The Business Unity South Africa (BUSA) has added its voice to calls for an interest cut.
BUSA’s call comes as the South African Reserve Bank’s (SARB) monetary policy committee will be convening this week to talk about direction of the repo rate which have been kept at 5.5% for about 19 months.
In a statement BUSA said its economic policy committee reviewed the economic and business outlook with special reference to the global economy.
It noted that in a sign of growing concern about deteriorating global economic prospects, various countries had taken further steps recently to ease monetary policy. This suggests there may now be a tipping point for monetary policy in SA, where the repo rate has remained unchanged at 5.5% for nearly two years. Taking into account recent Reserve Bank warnings about slowing global growth and the EU crisis externally, as well as less-than-optimal South Africa growth forecasts for 2012, BUSA believes that a case is now building for a cut in the repo rate. It can help to limit the damage caused to the economy by factors over which SA does not have control.
As inflation is now expected to remain within the target range for the foreseeable future – and faced with a pedestrian growth performance –there is room for SA to contemplate a modest reduction in interest rates in the light of global trends. On the most favourable assumptions BUSA sees growth in the SA economy in 2012 as only at about 2.6%. Economic policy must therefore remain broadly supportive and includes expediting the infrastructural investment programme to which SA has been committed for some time.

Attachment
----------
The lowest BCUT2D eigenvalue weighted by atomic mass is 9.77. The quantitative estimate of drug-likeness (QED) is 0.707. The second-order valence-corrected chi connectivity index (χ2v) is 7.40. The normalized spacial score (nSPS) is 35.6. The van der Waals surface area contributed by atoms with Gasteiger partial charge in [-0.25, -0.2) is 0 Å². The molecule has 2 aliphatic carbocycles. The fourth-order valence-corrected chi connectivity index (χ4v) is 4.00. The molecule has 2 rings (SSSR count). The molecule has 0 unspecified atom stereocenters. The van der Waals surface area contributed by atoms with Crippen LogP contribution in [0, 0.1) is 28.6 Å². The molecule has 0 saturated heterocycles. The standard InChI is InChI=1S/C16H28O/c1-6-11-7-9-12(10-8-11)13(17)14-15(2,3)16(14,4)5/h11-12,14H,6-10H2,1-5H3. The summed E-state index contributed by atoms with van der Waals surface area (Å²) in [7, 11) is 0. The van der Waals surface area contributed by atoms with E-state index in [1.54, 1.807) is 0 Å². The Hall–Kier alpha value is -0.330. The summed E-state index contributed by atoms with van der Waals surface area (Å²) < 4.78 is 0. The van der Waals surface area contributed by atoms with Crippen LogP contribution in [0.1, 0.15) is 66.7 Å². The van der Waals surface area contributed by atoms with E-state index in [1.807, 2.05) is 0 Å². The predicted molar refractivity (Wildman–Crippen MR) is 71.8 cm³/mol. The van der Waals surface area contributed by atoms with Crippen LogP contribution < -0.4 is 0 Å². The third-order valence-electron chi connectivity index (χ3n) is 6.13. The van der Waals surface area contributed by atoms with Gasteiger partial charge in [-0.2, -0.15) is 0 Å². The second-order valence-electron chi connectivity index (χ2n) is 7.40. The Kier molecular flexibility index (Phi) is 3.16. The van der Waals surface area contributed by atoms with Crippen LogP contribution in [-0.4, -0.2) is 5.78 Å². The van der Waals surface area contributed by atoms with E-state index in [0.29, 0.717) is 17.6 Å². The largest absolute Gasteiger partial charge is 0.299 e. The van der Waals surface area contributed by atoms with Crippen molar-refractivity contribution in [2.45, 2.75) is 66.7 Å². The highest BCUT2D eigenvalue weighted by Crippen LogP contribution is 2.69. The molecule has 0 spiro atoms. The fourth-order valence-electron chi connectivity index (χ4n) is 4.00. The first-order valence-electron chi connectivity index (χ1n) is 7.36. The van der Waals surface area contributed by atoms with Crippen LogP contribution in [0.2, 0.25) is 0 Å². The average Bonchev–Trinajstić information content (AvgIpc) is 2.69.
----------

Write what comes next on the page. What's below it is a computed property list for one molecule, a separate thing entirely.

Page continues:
While a cut in interest rates therefore is no silver bullet to underpin growth, it can provide useful support at the present juncture when the SA economy is experiencing declines in mining and manufacturing output, with retail sales growth losing momentum and with business confidence at cyclically low levels. Failing other growth enhancing measures and taking all the economic factors into account BUSA believes that, on a balance of risks, monetary policy can now give the state of the real economy a higher priority.